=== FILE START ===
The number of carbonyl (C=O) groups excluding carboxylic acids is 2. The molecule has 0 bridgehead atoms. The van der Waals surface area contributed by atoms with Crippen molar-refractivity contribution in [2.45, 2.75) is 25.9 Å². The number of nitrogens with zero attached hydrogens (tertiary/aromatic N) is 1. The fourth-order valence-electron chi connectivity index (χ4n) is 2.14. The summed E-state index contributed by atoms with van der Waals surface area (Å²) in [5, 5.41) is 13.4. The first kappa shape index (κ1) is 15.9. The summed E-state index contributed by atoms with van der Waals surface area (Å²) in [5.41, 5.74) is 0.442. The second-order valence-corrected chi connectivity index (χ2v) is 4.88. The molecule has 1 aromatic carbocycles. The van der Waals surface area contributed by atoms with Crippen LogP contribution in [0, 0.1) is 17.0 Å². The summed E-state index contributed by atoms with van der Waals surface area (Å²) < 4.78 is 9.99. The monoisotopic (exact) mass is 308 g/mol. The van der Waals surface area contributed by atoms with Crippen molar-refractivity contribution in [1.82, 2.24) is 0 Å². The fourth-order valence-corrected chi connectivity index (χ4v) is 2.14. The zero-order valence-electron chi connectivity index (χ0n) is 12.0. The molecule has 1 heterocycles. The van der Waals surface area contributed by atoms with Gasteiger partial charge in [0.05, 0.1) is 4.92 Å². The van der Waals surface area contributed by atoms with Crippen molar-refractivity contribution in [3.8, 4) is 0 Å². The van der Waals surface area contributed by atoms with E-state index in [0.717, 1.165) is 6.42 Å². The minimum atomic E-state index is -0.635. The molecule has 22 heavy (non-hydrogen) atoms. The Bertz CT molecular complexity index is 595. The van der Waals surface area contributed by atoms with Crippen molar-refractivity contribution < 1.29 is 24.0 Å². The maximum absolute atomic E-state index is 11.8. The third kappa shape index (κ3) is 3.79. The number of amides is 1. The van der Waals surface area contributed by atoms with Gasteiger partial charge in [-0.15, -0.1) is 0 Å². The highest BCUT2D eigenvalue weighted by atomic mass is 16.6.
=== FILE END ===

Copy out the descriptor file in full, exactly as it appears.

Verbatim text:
The number of carbonyl (C=O) groups excluding carboxylic acids is 2. The molecule has 0 bridgehead atoms. The van der Waals surface area contributed by atoms with Crippen molar-refractivity contribution in [2.45, 2.75) is 25.9 Å². The number of nitrogens with zero attached hydrogens (tertiary/aromatic N) is 1. The fourth-order valence-electron chi connectivity index (χ4n) is 2.14. The summed E-state index contributed by atoms with van der Waals surface area (Å²) in [5, 5.41) is 13.4. The first kappa shape index (κ1) is 15.9. The summed E-state index contributed by atoms with van der Waals surface area (Å²) in [5.41, 5.74) is 0.442. The second-order valence-corrected chi connectivity index (χ2v) is 4.88. The molecule has 1 aromatic carbocycles. The van der Waals surface area contributed by atoms with Crippen LogP contribution in [0, 0.1) is 17.0 Å². The summed E-state index contributed by atoms with van der Waals surface area (Å²) < 4.78 is 9.99. The monoisotopic (exact) mass is 308 g/mol. The van der Waals surface area contributed by atoms with Crippen molar-refractivity contribution in [1.82, 2.24) is 0 Å². The fourth-order valence-corrected chi connectivity index (χ4v) is 2.14. The zero-order valence-electron chi connectivity index (χ0n) is 12.0. The molecule has 1 heterocycles. The van der Waals surface area contributed by atoms with Gasteiger partial charge in [0.05, 0.1) is 4.92 Å². The van der Waals surface area contributed by atoms with Crippen molar-refractivity contribution in [3.8, 4) is 0 Å². The van der Waals surface area contributed by atoms with E-state index in [0.717, 1.165) is 6.42 Å². The minimum atomic E-state index is -0.635. The molecule has 22 heavy (non-hydrogen) atoms. The Bertz CT molecular complexity index is 595. The van der Waals surface area contributed by atoms with Crippen molar-refractivity contribution < 1.29 is 24.0 Å². The maximum absolute atomic E-state index is 11.8. The third kappa shape index (κ3) is 3.79. The number of amides is 1. The van der Waals surface area contributed by atoms with Gasteiger partial charge in [-0.15, -0.1) is 0 Å². The highest BCUT2D eigenvalue weighted by atomic mass is 16.6.